so that a hidden dependency isn't required.
  101793
February 6, 2018 20:54 rowan.collins@gmail.com (Rowan Collins)
On 6 February 2018 20:18:07 GMT+00:00, Michael Morris <tendoaki@gmail.com> wrote:
>I'm fine with this - I just want the inspector to be part of the >language >so that a hidden dependency isn't required.
I may be being dumb, but I don't get why you keep referring to this as a "hidden dependency". It's a dependency, for sure, but why is it any more "hidden" than any other utility library? Regards, -- Rowan Collins [IMSoP]
  101794
February 6, 2018 21:10 tendoaki@gmail.com (Michael Morris)
The Dependency injector isn't aware of the reference and is unable to
modify it in any way.  I've been taught to avoid such dependencies, and to
avoid utility libraries which create such dependencies.

On Tue, Feb 6, 2018 at 2:54 PM, Rowan Collins collins@gmail.com>
wrote:

> On 6 February 2018 20:18:07 GMT+00:00, Michael Morris <tendoaki@gmail.com> > wrote: > >I'm fine with this - I just want the inspector to be part of the > >language > >so that a hidden dependency isn't required. > > I may be being dumb, but I don't get why you keep referring to this as a > "hidden dependency". It's a dependency, for sure, but why is it any more > "hidden" than any other utility library? > > Regards, > > -- > Rowan Collins > [IMSoP] > > -- > PHP Internals - PHP Runtime Development Mailing List > To unsubscribe, visit: http://www.php.net/unsub.php > >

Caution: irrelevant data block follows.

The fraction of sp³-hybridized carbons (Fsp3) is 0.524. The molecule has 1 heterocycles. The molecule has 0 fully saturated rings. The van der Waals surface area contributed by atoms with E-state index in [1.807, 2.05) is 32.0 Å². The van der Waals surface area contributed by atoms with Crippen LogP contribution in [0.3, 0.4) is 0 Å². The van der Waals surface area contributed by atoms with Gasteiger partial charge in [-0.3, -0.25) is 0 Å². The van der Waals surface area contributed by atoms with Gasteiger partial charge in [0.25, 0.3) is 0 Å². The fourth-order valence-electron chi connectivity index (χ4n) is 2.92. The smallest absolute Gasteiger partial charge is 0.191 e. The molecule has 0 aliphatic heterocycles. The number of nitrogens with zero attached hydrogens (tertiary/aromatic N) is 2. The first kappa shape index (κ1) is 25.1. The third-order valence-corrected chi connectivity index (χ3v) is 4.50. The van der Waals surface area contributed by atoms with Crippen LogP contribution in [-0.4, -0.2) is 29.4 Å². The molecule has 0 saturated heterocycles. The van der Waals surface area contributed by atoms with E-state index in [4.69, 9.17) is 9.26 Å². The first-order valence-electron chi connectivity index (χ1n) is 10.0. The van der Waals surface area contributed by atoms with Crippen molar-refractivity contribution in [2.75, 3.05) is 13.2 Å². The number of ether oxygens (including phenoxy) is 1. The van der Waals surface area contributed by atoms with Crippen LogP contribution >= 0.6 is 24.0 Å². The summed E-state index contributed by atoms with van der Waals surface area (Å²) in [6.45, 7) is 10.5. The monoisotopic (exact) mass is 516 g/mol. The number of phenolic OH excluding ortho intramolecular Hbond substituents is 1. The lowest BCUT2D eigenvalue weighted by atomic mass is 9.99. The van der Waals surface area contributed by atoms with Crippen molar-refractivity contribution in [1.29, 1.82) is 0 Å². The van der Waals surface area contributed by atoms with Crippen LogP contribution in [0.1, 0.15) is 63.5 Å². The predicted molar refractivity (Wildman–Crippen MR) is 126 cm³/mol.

101795
February 6, 2018 21:28 rowan.collins@gmail.com (Rowan Collins)
On 6 February 2018 21:10:54 GMT+00:00, Michael Morris <tendoaki@gmail.com> wrote:
>On Tue, Feb 6, 2018 at 2:54 PM, Rowan Collins collins@gmail.com> >wrote: >> I may be being dumb, but I don't get why you keep referring to this >as a >> "hidden dependency". It's a dependency, for sure, but why is it any >more >> "hidden" than any other utility library?
>The Dependency injector isn't aware of the reference and is unable to >modify it in any way. I've been taught to avoid such dependencies, and >to >avoid utility libraries which create such dependencies.
OK, I see what you mean. But surely it doesn't really have much relevance here, because a function or operator from the language's standard library is just as invisible to dependency injection. In a sense, it's still a utility library, just one that comes bundled with the language rather than installed separately. Indeed, a built-in function is even more restricted in what you can do with it than a userland one - for instance, you could replace the userland implementation simply by declaring your version first and not including the original, but you can't overwrite a built-in function without hacking into the engine. I'm not saying this undermines the proposal for adding some extra array functions or operators, but dependency injection and modification are certainly not advantages of doing so. Regards, -- Rowan Collins [IMSoP]
  101678
January 25, 2018 21:54 rowan.collins@gmail.com (Rowan Collins)
On 25/01/2018 20:19, Michael Morris wrote:
> He's getting the syntax from Java.